Question regarding to guitar tuner

hiya folks,

I have an acoustic guitar, washburn d10s black, and I bought this a few months ago. Since this is pretty much a new guitar, it needs a lot of tunings and I don't have enough experience to tune it by myself or can't afford to ask my neighbor/friends to do it every time the guitar needs to be tuned.

I was wondering if I should get a tuner from musiciansfriend or not. And if any of you have recommendations, let me know. Also, I have never used a tuner in my life, so I also need to know how it's used for standard tuning and so on.

Thanks guys
<3

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Get a tuner for sure!!! Make sure it is a chromatic one, that way you can train your ear a bit as well. They have really come down in price. You can buy one for about 20 dollars

Yep, as Michael says, chromatic tuners are cheap now and very easy to use (unlike my first tuner 20 years ago that wobbled its needle erratically). A built-in mic is handy for acoustic (they all tend to have one) and consider whether you might want to tune other instruments than just guitar/bass. I've linked up a comparison:
http://www.musiciansfriend.com/compare?base_pid=210527&base_pid=210526&base_pid=210131&base_pid=210132&base_pid=215003

and I think those Korgs look terrific for the money.

that first one from the link seems good.
again, i have no experience with tuner at all... is it difficult to use or is there a certain way to use it for standard tuning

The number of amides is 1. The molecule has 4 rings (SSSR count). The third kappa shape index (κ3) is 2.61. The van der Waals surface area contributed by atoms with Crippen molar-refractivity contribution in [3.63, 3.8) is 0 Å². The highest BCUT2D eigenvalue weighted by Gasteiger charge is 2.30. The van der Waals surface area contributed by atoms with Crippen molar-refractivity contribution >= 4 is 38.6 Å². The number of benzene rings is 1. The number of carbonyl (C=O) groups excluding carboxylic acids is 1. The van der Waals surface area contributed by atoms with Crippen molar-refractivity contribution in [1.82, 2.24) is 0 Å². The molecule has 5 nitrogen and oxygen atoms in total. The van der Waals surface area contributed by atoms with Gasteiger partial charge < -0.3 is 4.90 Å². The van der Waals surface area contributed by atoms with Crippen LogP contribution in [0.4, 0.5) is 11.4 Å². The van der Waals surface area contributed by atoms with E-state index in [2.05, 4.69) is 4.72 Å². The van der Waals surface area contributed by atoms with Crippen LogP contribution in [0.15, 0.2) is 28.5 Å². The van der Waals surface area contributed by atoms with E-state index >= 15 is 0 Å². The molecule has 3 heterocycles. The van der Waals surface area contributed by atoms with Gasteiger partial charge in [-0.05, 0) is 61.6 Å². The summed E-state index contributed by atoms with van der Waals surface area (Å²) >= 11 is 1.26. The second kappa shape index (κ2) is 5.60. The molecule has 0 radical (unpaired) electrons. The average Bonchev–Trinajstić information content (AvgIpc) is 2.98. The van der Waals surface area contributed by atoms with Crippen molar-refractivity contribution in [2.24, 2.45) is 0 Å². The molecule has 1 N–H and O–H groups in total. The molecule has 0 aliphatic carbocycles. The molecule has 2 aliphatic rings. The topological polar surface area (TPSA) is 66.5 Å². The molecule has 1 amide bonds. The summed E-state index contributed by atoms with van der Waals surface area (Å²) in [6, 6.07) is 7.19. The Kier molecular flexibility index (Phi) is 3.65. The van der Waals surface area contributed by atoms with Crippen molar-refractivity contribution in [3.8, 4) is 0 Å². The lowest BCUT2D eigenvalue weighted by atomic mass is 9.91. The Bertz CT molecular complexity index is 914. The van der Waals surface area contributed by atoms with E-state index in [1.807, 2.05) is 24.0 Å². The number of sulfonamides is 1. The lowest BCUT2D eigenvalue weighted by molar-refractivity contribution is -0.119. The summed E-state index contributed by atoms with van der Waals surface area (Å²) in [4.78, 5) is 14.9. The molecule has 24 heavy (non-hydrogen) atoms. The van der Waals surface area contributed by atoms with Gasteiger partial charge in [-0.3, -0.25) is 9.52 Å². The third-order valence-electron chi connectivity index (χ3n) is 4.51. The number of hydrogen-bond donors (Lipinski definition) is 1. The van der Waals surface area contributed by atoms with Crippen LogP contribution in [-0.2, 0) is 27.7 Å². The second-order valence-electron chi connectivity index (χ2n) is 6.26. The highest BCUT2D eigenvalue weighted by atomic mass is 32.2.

They're very easy to use. If the CA30 seems more complex than you need, then the GA40 is the same price, dedicated to guitar and bass (so you'd find its reference notes easier if you wanted them). I noticed a few people on the reviews found the GA30 not so good and it's only $5 cheaper. However, it does seem that the CA30 and CA40, being designed for all manner of instruments, are more succesfull at identifying guitar string notes.

In either the CA or GA, all you really need to do is play the string. It should identify it as, say, bottom E and indicate on the LED and LCD needle whether it is sharp or flat. You simply turn the tuning key until it says it's spot on. The other great advantage is that you can check the instrument's intonation. Just play the string up the fretboard and see if your F, F#, G etc are all spot on. If not, there may need to be a bridge or truss rod adjustment (best to let a guitar tech do that; not very expensive) and, while you're at it, have a new set of strings fitted. With a setup guitar, as long as you keep to the same guage when replacing strings, you won't have to have it done again for a long time.

A properly set up guitar, kept in true tune, is a delight to play (the D10S is a nice guitar) and should encourage you to keep strumming.

I agree - getting a tuner is always the best way to go.

Because of that we've put together a detailed guide on Acoustic Guitar Tuners

We explain the different types of tuners that suit acoustic guitars, and which ones are best to use in a particular situation.

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